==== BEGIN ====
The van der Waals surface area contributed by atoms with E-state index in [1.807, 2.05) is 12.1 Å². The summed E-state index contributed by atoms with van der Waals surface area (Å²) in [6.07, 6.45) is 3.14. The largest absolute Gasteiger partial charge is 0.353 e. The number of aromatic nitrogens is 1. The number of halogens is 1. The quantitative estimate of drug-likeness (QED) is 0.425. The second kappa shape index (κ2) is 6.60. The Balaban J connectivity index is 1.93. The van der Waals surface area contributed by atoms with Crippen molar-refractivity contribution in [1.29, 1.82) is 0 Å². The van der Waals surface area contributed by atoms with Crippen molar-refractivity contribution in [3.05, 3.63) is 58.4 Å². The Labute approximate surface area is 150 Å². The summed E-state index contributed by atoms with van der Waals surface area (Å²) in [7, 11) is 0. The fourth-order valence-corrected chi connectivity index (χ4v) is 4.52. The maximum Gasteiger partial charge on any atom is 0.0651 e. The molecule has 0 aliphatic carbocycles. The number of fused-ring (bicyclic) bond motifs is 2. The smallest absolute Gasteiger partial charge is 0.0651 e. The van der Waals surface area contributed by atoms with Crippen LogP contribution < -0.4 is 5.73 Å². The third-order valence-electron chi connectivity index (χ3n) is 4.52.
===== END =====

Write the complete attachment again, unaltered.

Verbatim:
The van der Waals surface area contributed by atoms with E-state index in [1.807, 2.05) is 12.1 Å². The summed E-state index contributed by atoms with van der Waals surface area (Å²) in [6.07, 6.45) is 3.14. The largest absolute Gasteiger partial charge is 0.353 e. The number of aromatic nitrogens is 1. The number of halogens is 1. The quantitative estimate of drug-likeness (QED) is 0.425. The second kappa shape index (κ2) is 6.60. The Balaban J connectivity index is 1.93. The van der Waals surface area contributed by atoms with Crippen molar-refractivity contribution in [1.29, 1.82) is 0 Å². The van der Waals surface area contributed by atoms with Crippen molar-refractivity contribution in [3.05, 3.63) is 58.4 Å². The Labute approximate surface area is 150 Å². The summed E-state index contributed by atoms with van der Waals surface area (Å²) in [7, 11) is 0. The fourth-order valence-corrected chi connectivity index (χ4v) is 4.52. The maximum Gasteiger partial charge on any atom is 0.0651 e. The molecule has 0 aliphatic carbocycles. The number of fused-ring (bicyclic) bond motifs is 2. The smallest absolute Gasteiger partial charge is 0.0651 e. The van der Waals surface area contributed by atoms with Crippen LogP contribution < -0.4 is 5.73 Å². The third-order valence-electron chi connectivity index (χ3n) is 4.52.